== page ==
An independent plumbing contractor and 6 other contractors were critically injured when they entered a storeroom on a construction site. There were no warning signs or placards outside the storeroom, and none of the contractors knew the storeroom contained 80 argonite cylinders waiting to be installed into the fire protection system. The cylinders were standing upright, loose and unrestrained. They did not have safety caps placed over their valves.
As one cylinder was knocked over, its neck was immediately broken off and the high pressure compressed gas began to shoot out. This uncontrolled gas release caused the cylinder to launch like a missile into the air, impacting another cylinder (which also fell and had its neck broken off too). Eventually 66 cylinders began flying about the room, killing one man, injuring the other 6 contractors and causing catastrophic damage to the construction site.
This terrible incident occurred in the UK, but is a salient example of the importance of training staff to store and handle gas cylinders correctly, PLUS informing contractors of the cylinder hazards they are likely to encounter when entering a worksite.
Our blog discusses the essential requirements under Section 5.3 Personnel Training of AS4332-2004 - The storage and handling of gases in cylinders and ensuring that any person who enters your worksite receives training about the hazards associated with the gases in cylinders likely to be encountered while on your premises.
Training employees and site personnel
All staff working with gas cylinders must receive sufficient training so they understand the chemical properties of the gases they are handling. This would include familiarisation with the Safety Data Sheet (SDS) for each gas and being able to locate it quickly (most likely from the Manifest of Hazardous Chemicals). The training must include at a minimum:
- Applicable safety regulations (storing cylinders upright, prohibited activities at gas cylinders stores, individually restraining cylinders, ban on smoking and creating static electricity)
- Safe handling procedures (unloading with mechanical lifting devices, never dropping or rolling cylinders from trucks)
- Physical hazards of the cylinders and specific manual handling procedures for heavy cylinders (correctly using gas bottle trolleys and cylinder restraints)
- Location of first aid equipment (how to use it in the event of injury or gas exposure)
- Mandatory PPE (where it is, how to use it, how to maintain and care for it)
- Emergency procedures (what to do if there is a gas leak, fire, chemical reaction or gas cloud, explosion, cylinder rupture)
- Evacuation drills and other simulated emergency exercises
IMPORTANT: The list above identifies the minimum training requirements under AS4332-2004 - The storage and handling of gases in cylinders. Your own risk assessment of the gases in cylinders at your worksite will dictate any additional training that may be required.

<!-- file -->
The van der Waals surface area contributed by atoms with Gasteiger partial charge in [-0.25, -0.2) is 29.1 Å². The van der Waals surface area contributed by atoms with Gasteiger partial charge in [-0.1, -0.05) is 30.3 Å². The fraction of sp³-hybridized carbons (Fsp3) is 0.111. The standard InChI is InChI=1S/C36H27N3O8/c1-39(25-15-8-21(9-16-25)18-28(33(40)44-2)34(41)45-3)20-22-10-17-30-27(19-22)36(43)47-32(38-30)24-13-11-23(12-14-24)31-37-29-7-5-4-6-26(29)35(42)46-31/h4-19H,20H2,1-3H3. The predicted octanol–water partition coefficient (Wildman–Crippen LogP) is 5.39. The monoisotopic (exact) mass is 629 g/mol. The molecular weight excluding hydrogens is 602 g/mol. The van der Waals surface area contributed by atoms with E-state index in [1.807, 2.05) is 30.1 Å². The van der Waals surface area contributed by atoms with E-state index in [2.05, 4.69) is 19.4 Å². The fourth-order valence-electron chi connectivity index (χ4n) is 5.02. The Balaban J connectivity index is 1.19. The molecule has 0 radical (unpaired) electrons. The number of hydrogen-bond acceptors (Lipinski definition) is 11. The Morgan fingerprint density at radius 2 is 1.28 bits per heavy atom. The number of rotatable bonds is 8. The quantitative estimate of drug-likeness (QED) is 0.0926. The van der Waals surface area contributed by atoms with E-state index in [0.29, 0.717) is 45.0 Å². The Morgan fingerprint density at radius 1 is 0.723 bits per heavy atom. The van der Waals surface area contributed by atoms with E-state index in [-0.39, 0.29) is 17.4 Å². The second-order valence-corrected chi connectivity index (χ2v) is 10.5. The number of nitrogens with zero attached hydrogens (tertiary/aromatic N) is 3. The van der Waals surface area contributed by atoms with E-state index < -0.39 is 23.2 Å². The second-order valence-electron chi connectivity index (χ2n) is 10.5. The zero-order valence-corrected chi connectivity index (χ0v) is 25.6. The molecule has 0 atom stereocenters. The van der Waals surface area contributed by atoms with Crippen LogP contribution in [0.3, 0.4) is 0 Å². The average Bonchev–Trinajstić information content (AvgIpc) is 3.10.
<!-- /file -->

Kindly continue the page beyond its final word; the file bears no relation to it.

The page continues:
The standard requires that all contractors and their staff must receive safety training appropriate to the specific tasks they are performing while at your worksite. This training would include:
Safety rules of the site
General safety rules that apply to everyone (eg, restricted areas, prohibited activities, hearing protection zones, speed limits) and specific rules that apply specifically to the contractors and the tasks they are performing (eg, low voltage tools, additional restricted areas, wearing visitor ID cards).
Conditions and obligations of work permits
Contractors must know and understand their obligations of any work permits in place — this includes confined space entry permits.
Gas Cylinder Hazards
If a contractor or their employees are likely to encounter gases in cylinders at your worksite, they must be given training about the chemical hazards of the gases and the physicochemical hazards of the cylinders.
Site contractors and their staff need to know what to do in an emergency. They should know the location of first aid equipment, emergency showers, emergency PPE (eg, breathing apparatus), fire fighting equipment, muster points, and emergency exits.
REMEMBER: The training should relate to the specific tasks the employee will undertake while onsite. For example, an electrical contractor might be notified of the location of Class 2.1 Flammable Gas stores and be given instructions on keeping work activities and equipment that might generate static electricity or sparks at least 3 metres away. They wouldn’t need to be shown how to isolate an acetylene cylinder in another area of the worksite they won’t be visiting.
Retraining staff and contractors
Your overall approach to safety training must include a mechanism for retraining at regular intervals. It is not enough to provide an employee with a 30 minute safety induction and then expect they will carry out their duties perfectly for the next 10 years.
The Standard specifies that relevant personnel must be retrained at regular intervals to ensure their capability is maintained. Additionally retraining must occur whenever:
- Operating procedures or safety rules change
- Personnel have spent a significant amount of time away from their normal duties
- Individuals have demonstrated a substandard performance in safety procedures
If you need more information about controlling the risks associated with handling and storing gas cylinders at your worksite, why not download our free eBook Cylinder Storage: Compliance and safety requirements. We unpack the requirements of AS4332-2004 - The storage and handling of gases in cylinders and introduce the risk management process in clear, easy-to-read text. Download and read it today by clicking on the image below: